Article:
Q: Louisa’s loves were platonic, it seems. She admired and felt affection for Emerson and Thoreau; she had an affair of the heart with a much younger European man; and some have speculated that she loved a Civil War soldier she nursed who died. But most of her intimate correspondence is to women. She’s described by some who knew her as “more like a man” than women, in terms of her assertiveness and demeanor. Here’s the inevitable question: could Louisa have been gay, or at least asexual?

I found no evidence that she was gay, nothing in her correspondence to women that is more intimate in any sexual sense than in letters to men, and I don’t think such a passionate woman was asexual. In her pulp fiction she writes convincingly of sexual passion and romantic love between the sexes – also of drug use, crime, espionage, interracial marriage, revolution, power struggles within marriages, and a whole lot of other things one wouldn’t expect from her young adult novels.

Then there are the two weeks she spent in Paris, alone and unchaperoned, with that handsome young Polish musician.

Alcott did say once that she fell in love only with pretty young girls. And long after I wrote the book I noticed one letter to a female friend that made me wonder. Louisa burned a lot of correspondence which might have answered the question of her sexuality, although nineteenth-century correspondence would be unlikely to be conclusive.  I’d love to have some of the lost letters to see if she expresses anger towards her father. And  I wish someone would investigate the gay issue, which keeps coming up without being substantiated.

Q: What accounts for the appeal of Little Women for girls, a book that Alcott thought was rather ordinary when she wrote it? 

Little Women, first edition in 1868

Part of the appeal of Little Women is that it’s about sisters, their differing interests and personalities, and girls’ relationships in general. Most girls find the ins and outs of social relationships more compelling than anything else, and Alcott takes girls’ relationships seriously, which was rare in young adult literature until recently.

Alcott also treasures the passions of the adolescent girl, and champions them, while social forces in general tamp them down, subduing girls as preparation for submissive wifehood. This is less true today, of course, and girls have more choices in reading and in life. But Alcott’s voice is also witty, humane, and full of feeling, and she connects to her reader as few writers do. I often meet girls who read Little Women every year, and mothers who make an event out of passing the book down to their daughters. Few nineteenth-century authors are read for pleasure anymore, yet an undiscovered Alcott novel made the New York Times bestseller list for four weeks, as recently as 1995.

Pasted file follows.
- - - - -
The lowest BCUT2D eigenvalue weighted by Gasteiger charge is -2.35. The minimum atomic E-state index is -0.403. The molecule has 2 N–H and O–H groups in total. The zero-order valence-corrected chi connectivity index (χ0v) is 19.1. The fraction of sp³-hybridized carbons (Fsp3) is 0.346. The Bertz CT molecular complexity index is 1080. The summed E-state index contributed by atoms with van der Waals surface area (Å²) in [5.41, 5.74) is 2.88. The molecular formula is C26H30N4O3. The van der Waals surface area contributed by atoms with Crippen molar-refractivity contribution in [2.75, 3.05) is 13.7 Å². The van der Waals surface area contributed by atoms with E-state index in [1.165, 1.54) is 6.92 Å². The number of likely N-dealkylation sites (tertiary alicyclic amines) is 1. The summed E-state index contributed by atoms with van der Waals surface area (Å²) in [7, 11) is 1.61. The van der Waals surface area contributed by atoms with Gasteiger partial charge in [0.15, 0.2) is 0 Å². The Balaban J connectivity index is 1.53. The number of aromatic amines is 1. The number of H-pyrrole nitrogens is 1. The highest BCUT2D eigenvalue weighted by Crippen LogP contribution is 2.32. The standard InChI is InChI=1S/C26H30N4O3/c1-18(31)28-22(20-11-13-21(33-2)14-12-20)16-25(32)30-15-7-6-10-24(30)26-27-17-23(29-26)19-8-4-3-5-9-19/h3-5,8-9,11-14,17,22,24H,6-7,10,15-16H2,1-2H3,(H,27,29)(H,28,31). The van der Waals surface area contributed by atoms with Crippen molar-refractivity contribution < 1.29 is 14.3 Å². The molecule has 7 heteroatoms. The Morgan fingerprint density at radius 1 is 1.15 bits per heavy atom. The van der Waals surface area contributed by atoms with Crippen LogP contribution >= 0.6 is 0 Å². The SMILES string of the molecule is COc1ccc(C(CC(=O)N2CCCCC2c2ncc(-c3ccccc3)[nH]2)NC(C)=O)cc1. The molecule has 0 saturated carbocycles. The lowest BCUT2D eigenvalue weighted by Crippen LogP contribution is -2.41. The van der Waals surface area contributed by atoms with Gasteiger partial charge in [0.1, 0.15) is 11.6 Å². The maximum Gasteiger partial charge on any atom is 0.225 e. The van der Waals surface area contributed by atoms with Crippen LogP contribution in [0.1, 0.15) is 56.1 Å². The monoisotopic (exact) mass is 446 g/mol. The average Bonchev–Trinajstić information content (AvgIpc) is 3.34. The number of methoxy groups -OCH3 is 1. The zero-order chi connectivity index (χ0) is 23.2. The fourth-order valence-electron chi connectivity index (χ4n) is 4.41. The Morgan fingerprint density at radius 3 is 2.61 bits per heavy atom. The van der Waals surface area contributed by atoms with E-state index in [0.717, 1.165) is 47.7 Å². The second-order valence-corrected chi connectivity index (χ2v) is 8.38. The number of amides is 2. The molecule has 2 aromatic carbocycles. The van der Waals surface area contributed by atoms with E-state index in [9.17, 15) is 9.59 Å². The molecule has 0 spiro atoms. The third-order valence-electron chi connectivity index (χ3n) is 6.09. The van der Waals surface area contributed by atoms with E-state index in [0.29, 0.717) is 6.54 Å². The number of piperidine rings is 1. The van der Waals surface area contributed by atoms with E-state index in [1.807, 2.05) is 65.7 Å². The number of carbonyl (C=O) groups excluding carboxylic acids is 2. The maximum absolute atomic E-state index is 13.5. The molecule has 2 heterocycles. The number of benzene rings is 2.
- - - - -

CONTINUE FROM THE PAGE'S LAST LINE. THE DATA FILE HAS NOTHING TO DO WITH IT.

Q: Alcott is like A.A. Milne (Winnie-the-Pooh), or Mary Travers (Mary Poppins): authors who wrote for adults, but became most famous for their juvenilia. Did Alcott feel chagrined that what made her rich was the series that resulted from Little Women?

Yes. Alcott wanted the approval of Emerson and the literary establishment of Boston above all, and never got it. She spoke of writing “moral pap for the young” because “it pays well,” and said her preference was “for the lurid style.” When Henry James called her “the Trollope of the nursery” she did not take it as a compliment. Like Trollope she wrote quickly, without revising, and expressed the hope that she might write one great book, not realizing that in Little Women she had done it.

Q: There’s a memorable moment (among many) in your book, when Bronson Alcott goes to Washington to visit Louisa, who’s a nurse at a Civil War hospital. Bronson strolls over to Congress to have a look-see, and ends up sitting a few seats away from Lincoln. But he doesn’t find that remarkable. Likewise, Louisa passes Hawthorne going for a walk during her morning runs. What accounts for how so many intellectuals and artists knew or encountered each other in mid-19th century America, when mass communication was unknown?

Maybe it’s because mass communication was unknown. People had to meet each other to get the immediate back-and-forth we can find on the Internet with strangers we have the most fleeting interest in (and the interchange reflects that).

Like you, I was struck by Bronson Alcott’s casual brush with Lincoln, and how he passed up a chance to speak with him because not only the President had pressing business but also because he did (Louisa’s life-threatening typhoid pneumonia).

Frederick Douglass